Selkoe founded the Future Boston Alliance in 2011[28] – a group dedicated to improving cultural life in Boston and retaining local creative talent – is involved with Pharrell Williams' Kidult Youth Conference,[29] has contributed a significant portion of the money toward the restoration of the Brewer Fountain on the Boston Common,[30] helped to create a partnership between the Boston Ballet and Karmaloop,[31] and sits on the board of the Emerald Necklace Conservancy[32] and the board of Youth Design, an organization that helps find paid summer design internships for inner city high school students.[33]

Selkoe is also actively involved with the Institute of Contemporary Art,[34] and UNICEF.[35]

In 2009 Selkoe was selected as one of the top 25 most influential entrepreneurs under 35 in the United States[36] and was invited to participate in a White House[37] summit for young business leaders on economic policy, new media, and youth messaging.[38]

In 2010 Greg Selkoe signed on to be a blogger[39] with popular liberal news site, The Huffington Post,[40] where he comments on current events.

Selkoe received the Ernst & Young Entrepreneur Of The Year 2012 Award in the e-commerce category in New England.[41]


  1. ^ a b "True Believers". Businessweek. 2006-12-24. Retrieved 2013-07-22. 
  2. ^ "Greg Selkoe: Gay Marriage, Let the Apologies Begin". 2010-01-06. Retrieved 2013-07-22. 
  3. ^
  4. ^ a b c "From Basement Boostrapper to Prominent Retailer". 2008-08-21. Retrieved 2013-07-22. 
  5. ^ a b "Greg Selkoe keeps hipsters in the loop - The Boston Globe". 2008-03-20. Retrieved 2013-07-22. [dead link]
  6. ^ a b c "Online streetwear retailer Greg Selkoe finds his groove - Boston Business Journal". Retrieved 2013-07-22. 
  7. ^ "Karmaloop CEO Greg Selkoe: Why Having Creative People Makes Successful Businesses [INTERVIEW]". Retrieved 2013-10-29. 
  8. ^ "25 Most Stylish Bostonians of 2009 - Dina Selkoe - The Boston Globe". 2009-11-05. Retrieved 2013-07-22. [dead link]
  9. ^
  10. ^ / (2010-12-21). "Karmaloop: An Underground Fashion Empire | Radio Boston". Retrieved 2013-07-22. 
  11. ^ a b "Up-and-coming sites may make Boston a leader in e-commerce - The Boston Globe". 2011-07-10. Retrieved 2013-07-22. [dead link]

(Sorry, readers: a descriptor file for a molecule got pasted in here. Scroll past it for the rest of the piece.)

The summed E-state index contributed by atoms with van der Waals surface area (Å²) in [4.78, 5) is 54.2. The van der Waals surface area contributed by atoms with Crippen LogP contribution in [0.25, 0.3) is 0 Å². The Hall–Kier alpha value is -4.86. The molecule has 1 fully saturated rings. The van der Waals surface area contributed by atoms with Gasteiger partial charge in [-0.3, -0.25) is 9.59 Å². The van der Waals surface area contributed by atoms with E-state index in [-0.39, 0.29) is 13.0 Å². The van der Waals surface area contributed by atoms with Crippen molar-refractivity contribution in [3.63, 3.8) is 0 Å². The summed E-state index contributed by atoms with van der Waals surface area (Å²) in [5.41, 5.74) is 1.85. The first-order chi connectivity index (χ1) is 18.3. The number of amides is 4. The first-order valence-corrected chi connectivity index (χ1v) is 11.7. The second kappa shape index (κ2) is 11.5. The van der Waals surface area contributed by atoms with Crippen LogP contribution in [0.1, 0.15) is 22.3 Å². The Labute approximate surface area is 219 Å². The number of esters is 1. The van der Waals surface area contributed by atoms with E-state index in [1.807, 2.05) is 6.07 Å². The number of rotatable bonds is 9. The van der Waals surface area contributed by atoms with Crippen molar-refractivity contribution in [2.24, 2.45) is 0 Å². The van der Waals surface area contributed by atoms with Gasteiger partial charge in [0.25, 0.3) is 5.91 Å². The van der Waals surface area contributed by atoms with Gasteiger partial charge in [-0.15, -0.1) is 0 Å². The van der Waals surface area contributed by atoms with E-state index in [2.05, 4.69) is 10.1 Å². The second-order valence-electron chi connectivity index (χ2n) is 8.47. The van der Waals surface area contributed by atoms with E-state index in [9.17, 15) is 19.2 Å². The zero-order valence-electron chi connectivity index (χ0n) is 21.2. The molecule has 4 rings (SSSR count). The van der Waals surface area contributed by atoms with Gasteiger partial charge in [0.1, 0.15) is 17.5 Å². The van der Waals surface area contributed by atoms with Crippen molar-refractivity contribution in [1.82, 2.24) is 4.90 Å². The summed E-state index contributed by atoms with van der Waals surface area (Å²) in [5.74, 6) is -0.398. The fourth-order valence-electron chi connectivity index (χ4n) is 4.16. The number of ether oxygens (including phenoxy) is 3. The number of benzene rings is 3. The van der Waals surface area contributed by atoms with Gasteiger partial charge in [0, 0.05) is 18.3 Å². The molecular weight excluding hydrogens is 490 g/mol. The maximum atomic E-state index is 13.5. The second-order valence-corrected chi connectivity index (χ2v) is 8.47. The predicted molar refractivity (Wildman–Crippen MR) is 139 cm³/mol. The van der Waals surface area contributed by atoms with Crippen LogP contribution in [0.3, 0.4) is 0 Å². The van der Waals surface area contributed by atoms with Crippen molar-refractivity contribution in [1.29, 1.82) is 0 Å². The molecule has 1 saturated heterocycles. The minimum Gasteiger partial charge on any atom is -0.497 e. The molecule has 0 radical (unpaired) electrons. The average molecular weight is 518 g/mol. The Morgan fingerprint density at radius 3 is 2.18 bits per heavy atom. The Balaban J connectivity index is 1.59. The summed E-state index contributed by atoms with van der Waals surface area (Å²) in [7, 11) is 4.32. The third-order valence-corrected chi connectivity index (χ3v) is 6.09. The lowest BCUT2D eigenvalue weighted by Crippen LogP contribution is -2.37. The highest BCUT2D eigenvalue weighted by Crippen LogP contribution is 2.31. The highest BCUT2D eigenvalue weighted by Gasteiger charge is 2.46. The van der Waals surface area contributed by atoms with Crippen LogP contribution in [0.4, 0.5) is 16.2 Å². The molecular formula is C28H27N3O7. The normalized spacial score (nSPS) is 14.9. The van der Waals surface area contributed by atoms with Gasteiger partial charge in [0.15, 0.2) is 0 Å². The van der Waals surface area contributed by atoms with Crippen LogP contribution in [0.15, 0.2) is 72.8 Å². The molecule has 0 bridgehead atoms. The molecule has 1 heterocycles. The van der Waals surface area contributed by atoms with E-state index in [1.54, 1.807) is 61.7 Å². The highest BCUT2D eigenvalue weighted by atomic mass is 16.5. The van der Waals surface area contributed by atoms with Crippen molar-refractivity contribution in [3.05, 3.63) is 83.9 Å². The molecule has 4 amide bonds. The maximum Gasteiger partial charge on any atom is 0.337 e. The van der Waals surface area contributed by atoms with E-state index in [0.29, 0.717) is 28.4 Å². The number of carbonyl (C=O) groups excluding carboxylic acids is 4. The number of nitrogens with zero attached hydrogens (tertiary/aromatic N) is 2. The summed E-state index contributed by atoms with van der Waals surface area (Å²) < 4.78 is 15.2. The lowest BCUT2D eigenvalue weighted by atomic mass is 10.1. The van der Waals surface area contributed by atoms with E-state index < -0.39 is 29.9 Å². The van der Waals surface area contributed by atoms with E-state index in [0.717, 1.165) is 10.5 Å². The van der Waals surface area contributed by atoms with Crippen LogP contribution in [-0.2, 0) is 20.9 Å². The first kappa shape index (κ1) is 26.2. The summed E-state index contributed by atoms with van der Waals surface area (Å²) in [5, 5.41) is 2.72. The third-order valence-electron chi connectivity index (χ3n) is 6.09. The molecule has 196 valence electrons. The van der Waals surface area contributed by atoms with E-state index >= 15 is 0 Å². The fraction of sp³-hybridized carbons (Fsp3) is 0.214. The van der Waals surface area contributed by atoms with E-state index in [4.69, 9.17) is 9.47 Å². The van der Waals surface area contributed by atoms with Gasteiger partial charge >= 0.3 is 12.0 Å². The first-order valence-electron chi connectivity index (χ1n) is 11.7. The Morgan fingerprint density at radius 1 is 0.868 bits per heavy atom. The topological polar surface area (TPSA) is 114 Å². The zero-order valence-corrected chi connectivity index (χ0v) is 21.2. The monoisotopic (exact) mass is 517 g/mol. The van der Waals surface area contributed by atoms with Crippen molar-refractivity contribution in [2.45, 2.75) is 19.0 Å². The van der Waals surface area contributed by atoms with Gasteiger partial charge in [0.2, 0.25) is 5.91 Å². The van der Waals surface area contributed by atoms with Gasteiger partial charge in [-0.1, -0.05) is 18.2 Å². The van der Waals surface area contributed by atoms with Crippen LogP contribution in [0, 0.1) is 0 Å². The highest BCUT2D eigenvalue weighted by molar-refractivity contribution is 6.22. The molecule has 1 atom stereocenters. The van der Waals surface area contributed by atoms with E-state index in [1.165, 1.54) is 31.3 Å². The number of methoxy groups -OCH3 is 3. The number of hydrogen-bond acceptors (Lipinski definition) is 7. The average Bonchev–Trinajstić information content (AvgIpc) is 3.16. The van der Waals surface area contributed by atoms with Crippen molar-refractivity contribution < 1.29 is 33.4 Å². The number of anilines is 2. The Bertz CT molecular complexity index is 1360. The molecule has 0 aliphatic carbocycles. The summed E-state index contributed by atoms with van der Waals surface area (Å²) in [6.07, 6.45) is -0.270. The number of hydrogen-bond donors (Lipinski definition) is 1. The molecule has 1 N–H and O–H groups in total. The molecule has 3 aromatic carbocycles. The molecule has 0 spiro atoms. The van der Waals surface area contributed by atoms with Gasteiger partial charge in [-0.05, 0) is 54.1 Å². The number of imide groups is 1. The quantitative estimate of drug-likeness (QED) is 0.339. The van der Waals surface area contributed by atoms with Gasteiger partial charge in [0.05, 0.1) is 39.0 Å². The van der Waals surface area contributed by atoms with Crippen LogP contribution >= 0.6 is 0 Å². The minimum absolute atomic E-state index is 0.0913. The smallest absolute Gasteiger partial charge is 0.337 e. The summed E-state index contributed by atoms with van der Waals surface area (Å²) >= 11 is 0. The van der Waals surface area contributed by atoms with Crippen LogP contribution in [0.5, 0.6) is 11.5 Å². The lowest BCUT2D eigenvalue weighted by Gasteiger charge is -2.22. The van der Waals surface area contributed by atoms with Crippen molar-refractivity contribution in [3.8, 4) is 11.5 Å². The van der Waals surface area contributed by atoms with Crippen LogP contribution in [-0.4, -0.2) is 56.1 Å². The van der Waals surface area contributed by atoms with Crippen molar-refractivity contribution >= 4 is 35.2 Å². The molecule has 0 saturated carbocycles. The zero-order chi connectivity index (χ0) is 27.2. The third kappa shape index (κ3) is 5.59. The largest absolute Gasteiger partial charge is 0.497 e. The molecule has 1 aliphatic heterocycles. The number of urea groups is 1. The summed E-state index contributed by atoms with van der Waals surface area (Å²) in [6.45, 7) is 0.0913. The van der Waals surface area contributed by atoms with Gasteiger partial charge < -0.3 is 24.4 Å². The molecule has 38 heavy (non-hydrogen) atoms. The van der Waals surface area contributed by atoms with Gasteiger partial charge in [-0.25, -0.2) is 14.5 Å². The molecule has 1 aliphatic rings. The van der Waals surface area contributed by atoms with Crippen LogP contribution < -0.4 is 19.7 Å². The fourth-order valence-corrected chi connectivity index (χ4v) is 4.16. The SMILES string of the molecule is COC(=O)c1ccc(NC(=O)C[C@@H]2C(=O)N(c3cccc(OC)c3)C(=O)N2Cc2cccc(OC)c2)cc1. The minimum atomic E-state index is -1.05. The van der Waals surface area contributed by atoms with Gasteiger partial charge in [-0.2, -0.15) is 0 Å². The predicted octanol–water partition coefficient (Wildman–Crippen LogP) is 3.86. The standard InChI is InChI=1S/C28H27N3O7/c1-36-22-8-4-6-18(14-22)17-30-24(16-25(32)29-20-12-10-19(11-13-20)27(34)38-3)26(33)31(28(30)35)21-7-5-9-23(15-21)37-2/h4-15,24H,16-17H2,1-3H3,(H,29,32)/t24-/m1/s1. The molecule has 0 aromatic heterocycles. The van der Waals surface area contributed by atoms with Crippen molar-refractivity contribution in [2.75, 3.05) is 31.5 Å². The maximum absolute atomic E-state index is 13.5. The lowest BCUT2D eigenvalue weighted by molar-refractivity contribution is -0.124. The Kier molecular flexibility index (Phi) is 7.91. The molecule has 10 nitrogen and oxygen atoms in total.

12. ^ Diaz, Johnny (2010-12-12). "Fashion forward - The Boston Globe". Retrieved 2013-07-22. 
  13. ^ "Social Media - Karmaloop’s peer-to-peer marketing pays off". Internet Retailer. 2013-03-15. Retrieved 2013-07-22. 
  14. ^ "Pharrell Williams Named Creative Director at Karmaloop TV". The Hollywood Reporter. 2011-05-09. Retrieved 2013-07-22. 
  15. ^ O'Donnell, Jayne (2008-10-21). "Karmaloop founder keeps ear to street to sell cool clothes". Usatoday.Com. Retrieved 2013-07-22. 
  16. ^ Schneider, Keith (2006-11-01). "Word of Mouth Helps Them Fly Off the Shelves". The New York Times. 
  17. ^ "Online Urban Retailer | Fox Business Video". 2011-05-06. Retrieved 2013-07-22. 
  18. ^ "Pharrell Williams & the Verge Generation - CNBC". Retrieved 2013-07-22. 
  19. ^ "Karmaloop and Pharrell's Cable TV Channel: Video". Bloomberg. 2011-07-29. Retrieved 2013-07-22. 
  20. ^ [1][dead link]
  21. ^ "Black Sheep: An Unconventional Look at Good Ol' Family Values". Karmaloop TV. Retrieved 2013-07-22. 
  22. ^ Seybold, Patricia (2007-02-01). "Customer-Controlled Innovation". Retrieved 2013-07-22. 
  23. ^  Missing or empty |title= (help)[dead link]
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  31. ^ Shanahan, Mark; Goldstein, Meredith (2009-09-19). "East meets Western Mass". The Boston Globe. 
  32. ^
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  34. ^ Goodnough, Abby (2009-03-12). "Boston Vandalism Charges Stir Debate on Art's Place". The New York Times. 
  35. ^
  36. ^  Missing or empty |title= (help)[dead link]
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  38. ^ "ProQuest Archiver: Titles". 
  39. ^ Selkoe, Greg. "Greg Selkoe". Huffington Post.